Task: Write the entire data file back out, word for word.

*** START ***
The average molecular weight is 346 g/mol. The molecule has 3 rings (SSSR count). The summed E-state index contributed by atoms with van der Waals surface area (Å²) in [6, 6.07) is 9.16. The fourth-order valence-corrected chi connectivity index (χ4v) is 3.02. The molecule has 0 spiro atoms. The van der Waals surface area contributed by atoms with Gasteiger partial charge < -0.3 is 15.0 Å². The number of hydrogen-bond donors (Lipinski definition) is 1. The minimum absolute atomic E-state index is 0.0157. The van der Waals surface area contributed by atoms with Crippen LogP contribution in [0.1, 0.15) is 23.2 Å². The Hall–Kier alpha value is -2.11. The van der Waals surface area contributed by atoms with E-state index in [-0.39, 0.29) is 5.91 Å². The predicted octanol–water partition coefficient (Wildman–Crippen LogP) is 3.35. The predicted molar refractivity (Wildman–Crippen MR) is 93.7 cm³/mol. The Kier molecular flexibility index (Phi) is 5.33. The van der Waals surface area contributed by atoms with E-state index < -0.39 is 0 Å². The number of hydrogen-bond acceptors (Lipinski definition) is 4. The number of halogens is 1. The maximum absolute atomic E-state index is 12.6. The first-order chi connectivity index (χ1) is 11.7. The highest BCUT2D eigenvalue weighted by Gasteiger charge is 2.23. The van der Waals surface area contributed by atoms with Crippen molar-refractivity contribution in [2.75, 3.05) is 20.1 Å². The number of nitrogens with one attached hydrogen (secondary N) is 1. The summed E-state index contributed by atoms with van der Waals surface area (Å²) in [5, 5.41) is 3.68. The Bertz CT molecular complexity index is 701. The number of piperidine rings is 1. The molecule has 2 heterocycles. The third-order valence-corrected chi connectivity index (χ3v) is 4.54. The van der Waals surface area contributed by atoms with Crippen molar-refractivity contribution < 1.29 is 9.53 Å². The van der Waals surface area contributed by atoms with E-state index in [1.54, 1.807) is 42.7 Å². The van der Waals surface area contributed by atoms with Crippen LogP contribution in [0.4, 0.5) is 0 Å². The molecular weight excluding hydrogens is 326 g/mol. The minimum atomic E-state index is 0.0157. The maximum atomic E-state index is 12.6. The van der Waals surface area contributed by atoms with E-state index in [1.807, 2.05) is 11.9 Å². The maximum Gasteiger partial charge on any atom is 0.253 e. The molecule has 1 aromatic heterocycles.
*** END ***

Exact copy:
The average molecular weight is 346 g/mol. The molecule has 3 rings (SSSR count). The summed E-state index contributed by atoms with van der Waals surface area (Å²) in [6, 6.07) is 9.16. The fourth-order valence-corrected chi connectivity index (χ4v) is 3.02. The molecule has 0 spiro atoms. The van der Waals surface area contributed by atoms with Gasteiger partial charge < -0.3 is 15.0 Å². The number of hydrogen-bond donors (Lipinski definition) is 1. The minimum absolute atomic E-state index is 0.0157. The van der Waals surface area contributed by atoms with Crippen LogP contribution in [0.1, 0.15) is 23.2 Å². The Hall–Kier alpha value is -2.11. The van der Waals surface area contributed by atoms with E-state index in [-0.39, 0.29) is 5.91 Å². The predicted octanol–water partition coefficient (Wildman–Crippen LogP) is 3.35. The predicted molar refractivity (Wildman–Crippen MR) is 93.7 cm³/mol. The Kier molecular flexibility index (Phi) is 5.33. The van der Waals surface area contributed by atoms with E-state index < -0.39 is 0 Å². The number of hydrogen-bond acceptors (Lipinski definition) is 4. The number of halogens is 1. The maximum absolute atomic E-state index is 12.6. The first-order chi connectivity index (χ1) is 11.7. The highest BCUT2D eigenvalue weighted by Gasteiger charge is 2.23. The van der Waals surface area contributed by atoms with Crippen molar-refractivity contribution in [2.75, 3.05) is 20.1 Å². The number of nitrogens with one attached hydrogen (secondary N) is 1. The summed E-state index contributed by atoms with van der Waals surface area (Å²) in [5, 5.41) is 3.68. The Bertz CT molecular complexity index is 701. The number of piperidine rings is 1. The molecule has 2 heterocycles. The third-order valence-corrected chi connectivity index (χ3v) is 4.54. The van der Waals surface area contributed by atoms with Crippen molar-refractivity contribution < 1.29 is 9.53 Å². The van der Waals surface area contributed by atoms with E-state index in [1.54, 1.807) is 42.7 Å². The van der Waals surface area contributed by atoms with Crippen LogP contribution in [0.4, 0.5) is 0 Å². The molecular weight excluding hydrogens is 326 g/mol. The minimum atomic E-state index is 0.0157. The maximum atomic E-state index is 12.6. The van der Waals surface area contributed by atoms with E-state index in [1.807, 2.05) is 11.9 Å². The maximum Gasteiger partial charge on any atom is 0.253 e. The molecule has 1 aromatic heterocycles.